Devine, Michael 27 Starvation Self Catholic IRA
      Maguire, Charles 20 Bullet BA Catholic IRA
      McBrearty, George 24 Bullet BA Catholic IRA
      Gilvarry, Maurice 24 Bullet IRA Catholic IRA
      Trainor, Patrick 28 Bullet IRA Catholic Civilian
      McNally, Patrick 20 Bullet BA Catholic Civilian
      Brown, James 18 Crushed/Run Down BA Catholic Civilian
      English, Gary 19 Crushed/Run Down BA Catholic Civilian
      Whitters, Paul 15 Bullet BA Catholic? Civilian
      Livingstone, Julie 14 Bullet BA Catholic Civilian
      Duffy, Henry 45 Bullet BA Catholic Civilian
      Kelly, Carol Anne 12 Bullet BA Catholic Civilian
      Lynch, Joseph 33 ??? RUC Catholic Civilian
      Barrett, Danny 15 Bullet BA Catholic Civilian
      McCabe, Nora 30 Bullet RUC Catholic Civilian
      Doherty, Peter 36 Bullet BA Catholic Civilian
      Canning, Liam 19 Bullet UFF Catholic Civilian
      Maguinness, Peter 41 Bullet RUC Catholic Civilian
      Stronge, Norman 86 Bullet IRA Protestant Civilian
      Mathers, Joanne 29 Bullet IRA Protestant Civilian
      Guiney, Eric 45 Crushed/Stoned Mob Protestant Civilian
      Guiney, Desmond 14 Crushed/Stoned Mob Protestant Civilian
      Smyth, John 34 Land Mine IRA? Protestant RUC
      Bradford, Robert 40 Bullet IRA Protestant Civilian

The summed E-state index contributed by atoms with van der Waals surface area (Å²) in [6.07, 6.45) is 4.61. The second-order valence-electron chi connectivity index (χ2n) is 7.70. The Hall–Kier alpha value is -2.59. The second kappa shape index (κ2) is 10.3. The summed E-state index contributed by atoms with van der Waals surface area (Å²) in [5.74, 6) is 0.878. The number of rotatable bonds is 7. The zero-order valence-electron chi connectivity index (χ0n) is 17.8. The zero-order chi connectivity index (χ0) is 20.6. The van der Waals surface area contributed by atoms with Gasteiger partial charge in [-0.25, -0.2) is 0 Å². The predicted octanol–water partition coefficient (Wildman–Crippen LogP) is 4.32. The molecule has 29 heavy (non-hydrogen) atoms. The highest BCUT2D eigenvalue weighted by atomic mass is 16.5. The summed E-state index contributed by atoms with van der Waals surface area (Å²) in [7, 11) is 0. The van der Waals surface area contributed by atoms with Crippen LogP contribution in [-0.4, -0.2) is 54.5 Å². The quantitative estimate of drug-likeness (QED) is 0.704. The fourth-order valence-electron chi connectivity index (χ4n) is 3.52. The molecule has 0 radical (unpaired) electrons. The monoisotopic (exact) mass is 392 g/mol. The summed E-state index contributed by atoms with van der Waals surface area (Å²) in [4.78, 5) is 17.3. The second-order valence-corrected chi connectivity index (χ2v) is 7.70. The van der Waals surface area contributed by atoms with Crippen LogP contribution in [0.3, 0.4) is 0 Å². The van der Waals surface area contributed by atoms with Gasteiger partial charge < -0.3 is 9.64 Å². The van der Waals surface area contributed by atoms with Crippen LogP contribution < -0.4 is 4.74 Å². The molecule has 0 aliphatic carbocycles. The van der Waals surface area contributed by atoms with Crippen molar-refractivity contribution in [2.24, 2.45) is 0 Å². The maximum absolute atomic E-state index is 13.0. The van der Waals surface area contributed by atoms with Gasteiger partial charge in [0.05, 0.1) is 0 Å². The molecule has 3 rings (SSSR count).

Campbell, Kenneth 29 Bullet IRA Protestant Civilian
      Bagshaw, Michael 25 Landmine IRA ???? BA
      Bulman, Paul 19 Landmine IRA ???? BA
      Gavin, Andrew 19 Landmine IRA ???? BA
      King, John 20 Landmine IRA ???? BA
      O’Neill, Michael 34 Bomb IRA ???? BA
      Winstone, Grenville 27 Land Mine IRA ???? BA
      Barker, Philip 25 Bullet IRA ???? BA
      Dean, Gavin 21 Bullet IRA ???? BA
      Dunlop, Colin 30 Bullet IRA ???? RUC
      Ellis, Philip 33 Bullet IRA ???? RUC
      Vallely, Samuel 23 RPG IRA ???? RUC
      Beck, Alexander 37 RPG IRA ???? RUC
      Wood, Andrew 19 Land Mine IRA ???? RUC
      Harpur, Thomas 30 Bullet IRA ???? RUC
      Stronge, James 48 Bullet IRA ???? RUC
      Robinson, Mervyn 47 Bullet IRA ???? RUC
      Smyth, John 34 Land Mine IRA ???? RUC
      Robinson, John 38 Bullet ??? ???? UDR

      Note: I have not distinguished between lead and plastic for bullets. Also average age of RUC officers killed adjusted to 33 (rounded down from 33.4444) owing to having John Smyth initially classified as Civilian. Also where I cite IRA as Source of Death there may be INLA involvement.

      Srces: http://cain.ulst.ac.uk/othelem/chron/ch81.htm ; http://operationbanner.com/roh/search.asp

      May they all RIP.

    • John O'Driscoll says:

      Total IRA/INLA Deaths 1981: 13
      Youngest: 20
      Oldest: 30
      Av Age: 27

      Total Catholic Civilian Deaths 1981: 15
      Youngest: 12
      Oldest: 45
      Av Age: 23

      Total Protestant Civilian Deaths 1981: 6
      Youngest: 14
      Oldest: 86
      Av Age: 40

      Total British Army Deaths (in NI) 1981: 8
      Youngest: 19
      Oldest: 34